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Measuring uncertainty to identify missing customer information relevant to the design process
Luleå University of Technology, Department of Engineering Sciences and Mathematics, Product and Production Development.ORCID iD: 0000-0001-7918-003X
2017 (English)Conference paper, Published paper (Refereed)
Abstract [en]

The advances in customer information gathering techniques are constantly increasing. However, the tools used today to translate such information into product specifications provide lack of emphasis on communicating insights to engineering teams. In addition, little investigation on how the gathered customer information is helpful to product designers is rarely explored in the literature. At the end, this situation results in a still uncertain target setting process that increases the risk to set wrong product specifications due to the lack of customer information insightful to the designers. In order to quantify such, todays’ risk assessment methodologies cannot be used. The reason is that they use a set of undesirable events as a starting point without ensuring that all possible undesirable events are considered. Thus, uncertainty cannot be estimated without knowing what customer information is relevant to designers. By means of the p-diagram and Analytical Hierarchy Process this paper proposes a novel way to identify what customer information is relevant to the design process and calculates uncertainty as the risk of designers’ decisions to deviate from the customer picture due to the lack of relevant customer information. To do so, existing customer information from the company database is taken as basis. To show the validity of the proposed methodology, a case study regarding the balancing of electric consumption of an electric vehicle is proposed. Results show that the risk indicator helps the team members to identify what customer information is uncertain and therefore relevant to the design process as well as to establish a more customer-focused and context-specific information gathering strategy.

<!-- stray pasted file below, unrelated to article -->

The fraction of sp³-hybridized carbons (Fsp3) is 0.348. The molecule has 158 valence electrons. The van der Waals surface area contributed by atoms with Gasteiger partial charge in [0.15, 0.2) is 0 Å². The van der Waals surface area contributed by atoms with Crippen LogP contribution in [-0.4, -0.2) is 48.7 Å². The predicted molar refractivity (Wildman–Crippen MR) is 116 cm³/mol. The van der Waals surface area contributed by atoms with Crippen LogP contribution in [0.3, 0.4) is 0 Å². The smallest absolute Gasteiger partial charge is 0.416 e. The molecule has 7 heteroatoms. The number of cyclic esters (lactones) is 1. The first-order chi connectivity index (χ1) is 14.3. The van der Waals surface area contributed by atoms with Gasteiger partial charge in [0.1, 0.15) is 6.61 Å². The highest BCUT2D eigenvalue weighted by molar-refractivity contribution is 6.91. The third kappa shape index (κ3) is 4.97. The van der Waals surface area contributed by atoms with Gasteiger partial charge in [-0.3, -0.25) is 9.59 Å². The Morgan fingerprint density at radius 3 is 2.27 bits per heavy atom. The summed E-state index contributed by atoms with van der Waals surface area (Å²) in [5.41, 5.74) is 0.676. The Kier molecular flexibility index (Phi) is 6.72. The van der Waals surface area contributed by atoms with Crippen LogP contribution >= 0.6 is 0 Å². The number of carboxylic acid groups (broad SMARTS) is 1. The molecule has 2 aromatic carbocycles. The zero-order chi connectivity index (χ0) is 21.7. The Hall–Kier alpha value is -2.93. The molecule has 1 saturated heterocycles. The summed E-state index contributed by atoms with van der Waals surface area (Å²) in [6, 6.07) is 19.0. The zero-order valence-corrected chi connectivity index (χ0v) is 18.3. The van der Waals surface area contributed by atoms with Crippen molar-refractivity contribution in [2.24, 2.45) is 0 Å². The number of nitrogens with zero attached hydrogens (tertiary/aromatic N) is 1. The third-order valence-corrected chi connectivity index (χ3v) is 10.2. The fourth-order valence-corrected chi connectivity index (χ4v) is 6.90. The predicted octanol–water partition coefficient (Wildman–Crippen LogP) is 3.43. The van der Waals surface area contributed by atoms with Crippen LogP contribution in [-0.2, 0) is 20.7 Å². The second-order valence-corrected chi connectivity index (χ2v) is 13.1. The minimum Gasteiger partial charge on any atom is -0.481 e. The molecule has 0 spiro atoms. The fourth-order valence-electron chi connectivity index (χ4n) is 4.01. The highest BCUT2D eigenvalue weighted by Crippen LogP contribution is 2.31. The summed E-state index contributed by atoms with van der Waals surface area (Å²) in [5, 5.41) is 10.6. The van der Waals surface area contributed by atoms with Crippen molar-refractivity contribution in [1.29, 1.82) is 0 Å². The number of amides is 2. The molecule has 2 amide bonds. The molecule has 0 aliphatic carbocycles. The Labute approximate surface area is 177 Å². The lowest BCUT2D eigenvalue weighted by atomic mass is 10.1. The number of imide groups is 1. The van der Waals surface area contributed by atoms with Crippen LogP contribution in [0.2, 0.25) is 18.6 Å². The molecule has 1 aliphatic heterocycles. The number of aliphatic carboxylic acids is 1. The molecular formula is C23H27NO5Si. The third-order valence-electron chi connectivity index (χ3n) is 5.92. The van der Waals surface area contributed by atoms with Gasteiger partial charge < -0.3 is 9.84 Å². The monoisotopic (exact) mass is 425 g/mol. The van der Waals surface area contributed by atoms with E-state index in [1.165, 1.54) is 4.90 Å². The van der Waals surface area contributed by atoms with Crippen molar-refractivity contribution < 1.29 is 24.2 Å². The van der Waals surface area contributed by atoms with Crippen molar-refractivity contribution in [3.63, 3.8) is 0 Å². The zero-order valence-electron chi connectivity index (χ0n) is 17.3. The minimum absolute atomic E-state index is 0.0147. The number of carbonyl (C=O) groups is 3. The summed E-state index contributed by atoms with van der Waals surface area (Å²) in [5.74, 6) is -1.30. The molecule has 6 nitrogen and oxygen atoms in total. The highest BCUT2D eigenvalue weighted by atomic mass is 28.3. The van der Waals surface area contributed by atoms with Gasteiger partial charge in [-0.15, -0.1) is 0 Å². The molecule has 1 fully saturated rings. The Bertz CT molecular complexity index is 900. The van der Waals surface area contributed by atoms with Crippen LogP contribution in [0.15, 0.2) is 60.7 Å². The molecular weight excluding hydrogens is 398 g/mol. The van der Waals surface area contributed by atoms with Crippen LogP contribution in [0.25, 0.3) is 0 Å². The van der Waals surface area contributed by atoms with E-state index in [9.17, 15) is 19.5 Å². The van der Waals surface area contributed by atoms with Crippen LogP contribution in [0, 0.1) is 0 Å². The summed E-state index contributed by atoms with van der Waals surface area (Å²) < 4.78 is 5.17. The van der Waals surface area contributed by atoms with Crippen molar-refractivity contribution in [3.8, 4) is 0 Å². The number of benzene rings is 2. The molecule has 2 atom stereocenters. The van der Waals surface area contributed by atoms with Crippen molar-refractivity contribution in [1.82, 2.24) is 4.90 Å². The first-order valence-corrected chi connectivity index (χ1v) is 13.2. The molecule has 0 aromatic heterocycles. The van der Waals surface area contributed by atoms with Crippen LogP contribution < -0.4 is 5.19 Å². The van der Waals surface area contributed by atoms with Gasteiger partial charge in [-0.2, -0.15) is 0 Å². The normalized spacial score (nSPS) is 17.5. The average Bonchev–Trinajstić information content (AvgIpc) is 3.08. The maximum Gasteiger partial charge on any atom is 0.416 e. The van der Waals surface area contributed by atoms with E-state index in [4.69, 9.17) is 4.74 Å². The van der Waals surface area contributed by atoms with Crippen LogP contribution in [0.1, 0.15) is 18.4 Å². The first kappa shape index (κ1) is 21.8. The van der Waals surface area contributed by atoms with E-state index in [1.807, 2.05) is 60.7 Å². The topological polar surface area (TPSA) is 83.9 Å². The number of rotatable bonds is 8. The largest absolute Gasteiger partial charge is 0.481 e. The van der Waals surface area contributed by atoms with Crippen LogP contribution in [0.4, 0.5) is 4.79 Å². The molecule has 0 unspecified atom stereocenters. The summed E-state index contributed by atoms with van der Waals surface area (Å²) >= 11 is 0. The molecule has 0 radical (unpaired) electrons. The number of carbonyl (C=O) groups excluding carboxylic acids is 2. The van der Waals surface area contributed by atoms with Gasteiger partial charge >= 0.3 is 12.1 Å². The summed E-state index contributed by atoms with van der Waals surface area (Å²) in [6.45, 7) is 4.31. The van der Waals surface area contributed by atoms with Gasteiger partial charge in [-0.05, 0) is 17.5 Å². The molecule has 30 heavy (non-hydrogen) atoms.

Place, publisher, year, edition, pages
New York: Institute of Electrical and Electronics Engineers (IEEE), 2017. p. 273-279
Keywords [en]
uncertainty, risk, customer information, design process, P-diagram, Analytical Hierarchy Process